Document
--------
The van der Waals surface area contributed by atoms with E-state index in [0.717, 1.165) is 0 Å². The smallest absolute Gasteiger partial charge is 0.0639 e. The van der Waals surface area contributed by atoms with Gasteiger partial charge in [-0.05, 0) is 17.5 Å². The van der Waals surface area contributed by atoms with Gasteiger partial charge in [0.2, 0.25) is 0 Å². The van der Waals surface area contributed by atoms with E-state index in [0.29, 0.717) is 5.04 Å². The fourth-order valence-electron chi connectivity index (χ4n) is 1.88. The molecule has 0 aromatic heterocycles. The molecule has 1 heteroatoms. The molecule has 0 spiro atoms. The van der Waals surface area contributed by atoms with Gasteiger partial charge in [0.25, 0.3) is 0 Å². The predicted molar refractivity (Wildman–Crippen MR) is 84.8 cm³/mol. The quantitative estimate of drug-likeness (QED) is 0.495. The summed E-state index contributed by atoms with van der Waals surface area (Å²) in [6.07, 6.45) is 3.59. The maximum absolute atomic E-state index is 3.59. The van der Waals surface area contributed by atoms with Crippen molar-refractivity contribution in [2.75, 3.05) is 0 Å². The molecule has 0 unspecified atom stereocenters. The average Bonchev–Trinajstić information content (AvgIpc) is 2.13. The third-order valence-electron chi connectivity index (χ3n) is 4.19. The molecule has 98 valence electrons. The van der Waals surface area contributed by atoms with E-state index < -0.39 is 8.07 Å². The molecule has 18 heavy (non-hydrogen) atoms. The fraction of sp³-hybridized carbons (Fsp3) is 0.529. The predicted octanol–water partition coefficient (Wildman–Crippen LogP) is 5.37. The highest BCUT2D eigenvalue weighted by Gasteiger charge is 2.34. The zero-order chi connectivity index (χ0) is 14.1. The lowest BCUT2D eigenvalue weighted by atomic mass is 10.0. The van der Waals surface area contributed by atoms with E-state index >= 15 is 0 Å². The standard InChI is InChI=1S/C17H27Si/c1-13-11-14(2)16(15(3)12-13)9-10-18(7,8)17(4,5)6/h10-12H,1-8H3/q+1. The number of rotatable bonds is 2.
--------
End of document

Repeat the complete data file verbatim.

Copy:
The van der Waals surface area contributed by atoms with E-state index in [0.717, 1.165) is 0 Å². The smallest absolute Gasteiger partial charge is 0.0639 e. The van der Waals surface area contributed by atoms with Gasteiger partial charge in [-0.05, 0) is 17.5 Å². The van der Waals surface area contributed by atoms with Gasteiger partial charge in [0.2, 0.25) is 0 Å². The van der Waals surface area contributed by atoms with E-state index in [0.29, 0.717) is 5.04 Å². The fourth-order valence-electron chi connectivity index (χ4n) is 1.88. The molecule has 0 aromatic heterocycles. The molecule has 1 heteroatoms. The molecule has 0 spiro atoms. The van der Waals surface area contributed by atoms with Gasteiger partial charge in [0.25, 0.3) is 0 Å². The predicted molar refractivity (Wildman–Crippen MR) is 84.8 cm³/mol. The quantitative estimate of drug-likeness (QED) is 0.495. The summed E-state index contributed by atoms with van der Waals surface area (Å²) in [6.07, 6.45) is 3.59. The maximum absolute atomic E-state index is 3.59. The van der Waals surface area contributed by atoms with Crippen molar-refractivity contribution in [2.75, 3.05) is 0 Å². The molecule has 0 unspecified atom stereocenters. The average Bonchev–Trinajstić information content (AvgIpc) is 2.13. The third-order valence-electron chi connectivity index (χ3n) is 4.19. The molecule has 98 valence electrons. The van der Waals surface area contributed by atoms with E-state index < -0.39 is 8.07 Å². The molecule has 18 heavy (non-hydrogen) atoms. The fraction of sp³-hybridized carbons (Fsp3) is 0.529. The predicted octanol–water partition coefficient (Wildman–Crippen LogP) is 5.37. The highest BCUT2D eigenvalue weighted by Gasteiger charge is 2.34. The zero-order chi connectivity index (χ0) is 14.1. The lowest BCUT2D eigenvalue weighted by atomic mass is 10.0. The van der Waals surface area contributed by atoms with E-state index >= 15 is 0 Å². The standard InChI is InChI=1S/C17H27Si/c1-13-11-14(2)16(15(3)12-13)9-10-18(7,8)17(4,5)6/h10-12H,1-8H3/q+1. The number of rotatable bonds is 2.